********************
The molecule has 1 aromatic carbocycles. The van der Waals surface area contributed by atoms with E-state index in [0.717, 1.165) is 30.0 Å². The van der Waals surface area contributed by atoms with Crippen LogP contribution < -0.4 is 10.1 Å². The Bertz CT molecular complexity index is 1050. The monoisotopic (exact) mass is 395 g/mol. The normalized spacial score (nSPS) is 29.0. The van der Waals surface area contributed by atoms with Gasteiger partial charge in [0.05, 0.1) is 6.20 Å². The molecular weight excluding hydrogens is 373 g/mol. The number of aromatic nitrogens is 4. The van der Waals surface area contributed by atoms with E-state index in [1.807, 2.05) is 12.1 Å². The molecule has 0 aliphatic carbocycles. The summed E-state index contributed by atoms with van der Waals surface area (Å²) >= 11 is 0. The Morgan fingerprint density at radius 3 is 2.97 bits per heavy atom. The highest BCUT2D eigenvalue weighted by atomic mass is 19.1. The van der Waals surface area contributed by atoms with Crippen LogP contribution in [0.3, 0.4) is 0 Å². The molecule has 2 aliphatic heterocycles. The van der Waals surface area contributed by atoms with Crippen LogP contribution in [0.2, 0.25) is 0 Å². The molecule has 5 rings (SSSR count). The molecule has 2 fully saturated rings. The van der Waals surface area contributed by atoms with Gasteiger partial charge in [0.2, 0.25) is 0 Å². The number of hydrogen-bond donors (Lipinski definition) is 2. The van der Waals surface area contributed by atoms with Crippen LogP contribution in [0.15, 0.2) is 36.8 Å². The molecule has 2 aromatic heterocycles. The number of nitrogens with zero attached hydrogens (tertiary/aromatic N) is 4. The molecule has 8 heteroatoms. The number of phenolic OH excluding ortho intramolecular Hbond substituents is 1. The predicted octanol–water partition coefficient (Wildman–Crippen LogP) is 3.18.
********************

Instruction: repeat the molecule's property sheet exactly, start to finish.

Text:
The molecule has 1 aromatic carbocycles. The van der Waals surface area contributed by atoms with E-state index in [0.717, 1.165) is 30.0 Å². The van der Waals surface area contributed by atoms with Crippen LogP contribution < -0.4 is 10.1 Å². The Bertz CT molecular complexity index is 1050. The monoisotopic (exact) mass is 395 g/mol. The normalized spacial score (nSPS) is 29.0. The van der Waals surface area contributed by atoms with Gasteiger partial charge in [0.05, 0.1) is 6.20 Å². The molecular weight excluding hydrogens is 373 g/mol. The number of aromatic nitrogens is 4. The van der Waals surface area contributed by atoms with E-state index in [1.807, 2.05) is 12.1 Å². The molecule has 0 aliphatic carbocycles. The summed E-state index contributed by atoms with van der Waals surface area (Å²) >= 11 is 0. The Morgan fingerprint density at radius 3 is 2.97 bits per heavy atom. The highest BCUT2D eigenvalue weighted by atomic mass is 19.1. The van der Waals surface area contributed by atoms with Crippen LogP contribution in [0.3, 0.4) is 0 Å². The molecule has 2 aliphatic heterocycles. The van der Waals surface area contributed by atoms with Crippen LogP contribution in [0.2, 0.25) is 0 Å². The molecule has 5 rings (SSSR count). The molecule has 2 fully saturated rings. The van der Waals surface area contributed by atoms with Gasteiger partial charge in [0.2, 0.25) is 0 Å². The number of hydrogen-bond donors (Lipinski definition) is 2. The van der Waals surface area contributed by atoms with Crippen LogP contribution in [0.15, 0.2) is 36.8 Å². The molecule has 2 aromatic heterocycles. The number of nitrogens with zero attached hydrogens (tertiary/aromatic N) is 4. The molecule has 8 heteroatoms. The number of phenolic OH excluding ortho intramolecular Hbond substituents is 1. The predicted octanol–water partition coefficient (Wildman–Crippen LogP) is 3.18.